COVID-19 has changed how people exercise, but that doesn’t mean gyms are going away

Aitana G

Sourced from Fortune

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While there are lots of hopeful signs for boutique fitness, the onslaught – and aftermath – of COVID-19 seems to have spelled doom and gloom for big box gyms.

For one, gyms were gold mines for commercial landlords until the crisis hit. 

And now conventional wisdom, and a number of pundits, suggests that the downward spiral of gyms started before COVID-19, with millennials, who have long had a preference for on-demand services and are less attracted to locking in annual membership fees. If paying as you go is where the market is moving, COVID-19 accelerated the pace of disruption in fitness, and studios and clubs both small and large are increasingly vulnerable, as demonstrated by the bankruptcy filings of such stalwarts as 24 Hour Fitness and Gold’s Gym (Town Sports is also considering filing).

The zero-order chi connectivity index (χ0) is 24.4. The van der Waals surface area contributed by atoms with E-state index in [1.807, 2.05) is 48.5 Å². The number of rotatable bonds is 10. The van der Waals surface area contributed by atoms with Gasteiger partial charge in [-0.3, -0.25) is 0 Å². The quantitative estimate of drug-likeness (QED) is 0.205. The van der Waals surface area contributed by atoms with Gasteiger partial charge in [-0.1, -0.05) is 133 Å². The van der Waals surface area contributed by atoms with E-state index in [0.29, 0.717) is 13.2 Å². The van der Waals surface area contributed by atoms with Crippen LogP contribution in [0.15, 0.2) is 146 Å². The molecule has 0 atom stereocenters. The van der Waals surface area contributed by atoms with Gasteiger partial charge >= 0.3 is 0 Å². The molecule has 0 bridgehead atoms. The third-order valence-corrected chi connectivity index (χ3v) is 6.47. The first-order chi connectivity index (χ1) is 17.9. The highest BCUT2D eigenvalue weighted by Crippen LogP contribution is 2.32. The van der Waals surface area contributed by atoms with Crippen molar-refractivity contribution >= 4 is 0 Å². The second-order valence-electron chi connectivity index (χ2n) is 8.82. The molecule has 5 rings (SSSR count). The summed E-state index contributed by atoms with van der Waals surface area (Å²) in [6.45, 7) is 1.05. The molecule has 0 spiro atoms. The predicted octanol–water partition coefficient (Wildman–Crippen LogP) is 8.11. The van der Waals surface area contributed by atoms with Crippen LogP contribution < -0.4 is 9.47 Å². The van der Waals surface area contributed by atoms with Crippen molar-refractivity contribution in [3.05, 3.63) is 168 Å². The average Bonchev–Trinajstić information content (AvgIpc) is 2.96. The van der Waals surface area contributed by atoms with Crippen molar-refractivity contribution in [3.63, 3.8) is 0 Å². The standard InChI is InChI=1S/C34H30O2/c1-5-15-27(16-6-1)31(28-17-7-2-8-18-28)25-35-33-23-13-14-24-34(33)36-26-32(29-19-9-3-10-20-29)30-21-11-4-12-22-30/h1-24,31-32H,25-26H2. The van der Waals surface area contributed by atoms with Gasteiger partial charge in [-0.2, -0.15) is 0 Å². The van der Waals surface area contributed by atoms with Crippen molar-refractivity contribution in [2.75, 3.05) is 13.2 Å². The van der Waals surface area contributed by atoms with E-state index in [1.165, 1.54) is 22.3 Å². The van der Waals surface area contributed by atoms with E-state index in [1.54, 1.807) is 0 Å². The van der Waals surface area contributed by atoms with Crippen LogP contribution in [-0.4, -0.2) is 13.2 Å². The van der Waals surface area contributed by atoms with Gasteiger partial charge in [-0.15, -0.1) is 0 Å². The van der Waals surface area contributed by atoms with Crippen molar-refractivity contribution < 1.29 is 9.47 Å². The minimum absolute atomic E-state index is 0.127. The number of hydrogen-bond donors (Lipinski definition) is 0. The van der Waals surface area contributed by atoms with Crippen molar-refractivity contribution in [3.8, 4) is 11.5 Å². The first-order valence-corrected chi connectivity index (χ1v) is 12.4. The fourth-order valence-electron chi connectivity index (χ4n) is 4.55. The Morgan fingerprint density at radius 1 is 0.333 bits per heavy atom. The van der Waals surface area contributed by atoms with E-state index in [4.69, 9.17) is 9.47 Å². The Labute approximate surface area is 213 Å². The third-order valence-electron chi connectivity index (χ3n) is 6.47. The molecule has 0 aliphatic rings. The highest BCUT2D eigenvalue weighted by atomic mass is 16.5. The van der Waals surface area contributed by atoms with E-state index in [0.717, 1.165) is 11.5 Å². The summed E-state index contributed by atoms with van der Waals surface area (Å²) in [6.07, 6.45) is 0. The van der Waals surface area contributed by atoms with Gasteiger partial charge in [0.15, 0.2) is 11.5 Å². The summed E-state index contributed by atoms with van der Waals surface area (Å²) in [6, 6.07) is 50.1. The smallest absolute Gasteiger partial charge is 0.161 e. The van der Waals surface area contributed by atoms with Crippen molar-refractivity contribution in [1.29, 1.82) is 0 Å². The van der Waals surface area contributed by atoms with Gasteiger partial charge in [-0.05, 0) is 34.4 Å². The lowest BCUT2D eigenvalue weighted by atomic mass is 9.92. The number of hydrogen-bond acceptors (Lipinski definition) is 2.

All that being said, at the end of the day, while the exercise landscape has certainly changed, traditional gyms are probably not going away.

An estimated 20% of Americans have a membership to some kind of fitness club, and as gyms open up across the country and around the world, people are returning in droves to sweat with their peers- surveys show that as many as 80% of respondents are likely to retain their gym membership.

One of the gym’s big appeals—besides easy access to equipment and workout space, two things that are expensive and may not be available at home—is access to both the expert knowledge of trainers and class instructors and the community knowledge and support of other people working out. 

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